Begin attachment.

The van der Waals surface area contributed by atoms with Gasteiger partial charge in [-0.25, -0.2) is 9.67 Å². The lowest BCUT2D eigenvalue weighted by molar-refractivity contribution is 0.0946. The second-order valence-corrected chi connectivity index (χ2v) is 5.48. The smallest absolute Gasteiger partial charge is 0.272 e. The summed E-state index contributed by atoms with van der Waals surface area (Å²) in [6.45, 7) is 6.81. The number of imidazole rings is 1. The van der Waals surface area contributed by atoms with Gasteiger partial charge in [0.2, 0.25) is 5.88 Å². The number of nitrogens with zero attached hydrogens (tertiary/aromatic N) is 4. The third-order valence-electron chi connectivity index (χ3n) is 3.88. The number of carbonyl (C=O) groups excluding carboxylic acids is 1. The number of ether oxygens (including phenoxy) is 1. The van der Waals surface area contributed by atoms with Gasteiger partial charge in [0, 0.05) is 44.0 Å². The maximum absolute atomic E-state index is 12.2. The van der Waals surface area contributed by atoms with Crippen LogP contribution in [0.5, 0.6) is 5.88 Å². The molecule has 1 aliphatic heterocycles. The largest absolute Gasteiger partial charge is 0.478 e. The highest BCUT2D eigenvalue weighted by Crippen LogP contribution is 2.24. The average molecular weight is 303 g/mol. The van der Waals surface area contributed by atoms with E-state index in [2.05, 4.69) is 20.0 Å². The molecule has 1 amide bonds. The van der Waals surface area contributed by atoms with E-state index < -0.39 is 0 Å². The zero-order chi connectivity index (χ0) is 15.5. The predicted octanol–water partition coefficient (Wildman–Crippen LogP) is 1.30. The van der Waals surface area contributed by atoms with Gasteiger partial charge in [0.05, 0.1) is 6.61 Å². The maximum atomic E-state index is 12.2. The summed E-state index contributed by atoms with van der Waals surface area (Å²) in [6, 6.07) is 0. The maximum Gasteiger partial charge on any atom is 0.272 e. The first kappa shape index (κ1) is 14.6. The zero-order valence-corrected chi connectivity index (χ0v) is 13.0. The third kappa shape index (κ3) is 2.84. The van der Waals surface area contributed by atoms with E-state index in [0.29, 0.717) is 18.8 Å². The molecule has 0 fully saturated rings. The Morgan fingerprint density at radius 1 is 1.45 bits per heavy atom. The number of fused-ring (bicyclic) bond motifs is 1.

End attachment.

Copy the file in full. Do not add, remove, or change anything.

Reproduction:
The van der Waals surface area contributed by atoms with Gasteiger partial charge in [-0.25, -0.2) is 9.67 Å². The lowest BCUT2D eigenvalue weighted by molar-refractivity contribution is 0.0946. The second-order valence-corrected chi connectivity index (χ2v) is 5.48. The smallest absolute Gasteiger partial charge is 0.272 e. The summed E-state index contributed by atoms with van der Waals surface area (Å²) in [6.45, 7) is 6.81. The number of imidazole rings is 1. The van der Waals surface area contributed by atoms with Gasteiger partial charge in [0.2, 0.25) is 5.88 Å². The number of nitrogens with zero attached hydrogens (tertiary/aromatic N) is 4. The third-order valence-electron chi connectivity index (χ3n) is 3.88. The number of carbonyl (C=O) groups excluding carboxylic acids is 1. The number of ether oxygens (including phenoxy) is 1. The van der Waals surface area contributed by atoms with Gasteiger partial charge in [0, 0.05) is 44.0 Å². The maximum absolute atomic E-state index is 12.2. The van der Waals surface area contributed by atoms with Crippen LogP contribution in [0.5, 0.6) is 5.88 Å². The molecule has 1 aliphatic heterocycles. The largest absolute Gasteiger partial charge is 0.478 e. The highest BCUT2D eigenvalue weighted by Crippen LogP contribution is 2.24. The average molecular weight is 303 g/mol. The van der Waals surface area contributed by atoms with E-state index in [2.05, 4.69) is 20.0 Å². The molecule has 1 amide bonds. The van der Waals surface area contributed by atoms with E-state index < -0.39 is 0 Å². The zero-order chi connectivity index (χ0) is 15.5. The predicted octanol–water partition coefficient (Wildman–Crippen LogP) is 1.30. The van der Waals surface area contributed by atoms with Gasteiger partial charge in [0.05, 0.1) is 6.61 Å². The maximum atomic E-state index is 12.2. The summed E-state index contributed by atoms with van der Waals surface area (Å²) in [6, 6.07) is 0. The maximum Gasteiger partial charge on any atom is 0.272 e. The first kappa shape index (κ1) is 14.6. The zero-order valence-corrected chi connectivity index (χ0v) is 13.0. The third kappa shape index (κ3) is 2.84. The van der Waals surface area contributed by atoms with E-state index in [0.29, 0.717) is 18.8 Å². The molecule has 0 fully saturated rings. The Morgan fingerprint density at radius 1 is 1.45 bits per heavy atom. The number of fused-ring (bicyclic) bond motifs is 1.